The Muse published a fantastic answer about links in resumes and it’s too good not so share. When Alyse Kalish asked career coach and job search expert Clatyon Wert if it was alright, Wert’s response was “It’s acceptable to use links in your resume, cover letter, or any form of the job application—assuming you’re submitting it online. I’m of the belief that 90% of applications are now online, and you should be adding links to your portfolio, your LinkedIn page, and possibly more depending on your industry and the type of work that you’ve done. It’s best to put as much out there as possible when applying to jobs, because attention is everything in the job search.

Wert also provided some extra tips for adding links correctly:

  • Link your proudest and best work, as well as projects related to which you’re applying
  • Use hyperlinks on keywords rather than an entire URL strand
  • If you must use an entire link (ex. Print documents), shorten it using tools like bit.ly
  • If you have a large list of potential links, create a separate portfolio or website
  • Place links in the header or beside your contact info
  • Test all links to ensure they work

Take Extra Care in Proof-Reading

Proof-reading your resume to avoid embarrassing mistakes is not a new trend, but this article from Grammarly has some unique tips for proof-reading (and they can be applied to more than just resumes!):

  • Take a break between the time you finish writing and start proof-reading
  • Print it out or change the font to view it differently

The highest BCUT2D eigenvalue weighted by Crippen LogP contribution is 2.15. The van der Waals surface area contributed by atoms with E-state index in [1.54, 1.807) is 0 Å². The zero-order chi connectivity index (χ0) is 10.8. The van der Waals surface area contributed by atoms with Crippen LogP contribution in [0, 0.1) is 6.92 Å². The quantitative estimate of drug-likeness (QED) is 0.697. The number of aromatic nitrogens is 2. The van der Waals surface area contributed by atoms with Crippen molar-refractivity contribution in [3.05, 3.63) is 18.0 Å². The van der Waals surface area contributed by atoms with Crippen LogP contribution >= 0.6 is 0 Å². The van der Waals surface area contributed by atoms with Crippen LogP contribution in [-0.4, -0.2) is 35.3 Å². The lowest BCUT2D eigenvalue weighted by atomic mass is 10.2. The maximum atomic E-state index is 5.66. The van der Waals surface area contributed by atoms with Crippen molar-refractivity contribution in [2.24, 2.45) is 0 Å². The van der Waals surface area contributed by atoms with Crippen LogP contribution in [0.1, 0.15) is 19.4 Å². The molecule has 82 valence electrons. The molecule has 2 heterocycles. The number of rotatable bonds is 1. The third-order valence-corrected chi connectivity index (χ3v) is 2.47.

• Read your work aloud to spot misspellings and repeated words
  • Use your finger to move along and force yourself to slow down
  • Keep a list of mistakes you make often
  • Pay special attention to titles, headings and lists which are often overlooked
  • Double check prepositions you aren’t sure about

Naturally, Grammarly also recommends trying their product to help edit.

How’s your resume been working for you lately? Have you tried any innovative techniques that are landing your more interviews with IT recruiters and hiring managers? If so, we want to hear about them! Please share your experience and tips in the comments below.

Technology Will be the Star of the 2020 Summer Olympics

In exactly two years from tomorrow, the 2020 Olympics will kick-off in Tokyo. The world will have their eyes on the Summer Games rooting for their home countries’ athletes and excited to find out who will break the next record. Naturally, most sports lovers will be watching the events in anticipation of the record-setting runners, swimmers and jumpers. Another demographic, however, will be checking out the record-setting technologies.

The Olympics are not new to using cutting-edge technology in their processes and breaking records with their innovations. Did you know that the 1912 Stockholm Summer Games were the first to use electronic stopwatches on a mass scale? Or that the Berlin Summer Games in 1936 was the first sporting event broadcast on live television? According to this infographic from Futurism, Tokyo introduced the world’s first high-speed train in 1964 and intend to continue their innovative tradition in 2020. If you want a reason to be excited for the Olympics (other than the games) check out these predictions. These games are going to be unreal!

Cartoon Cats: The Hottest Collectable Since Baseball Cards

You read that title right. Cartoon cats — or CryptoKitties — are one of the latest and hottest technology trends to come from the blockchain and already, people have spent over $23 million collecting them. Like baseball cards, people can purchase and collect their own CryptoKitty; however, they can also use the genetic make-up of their kitty (embedded in code) to breed and create new, unique carton cats.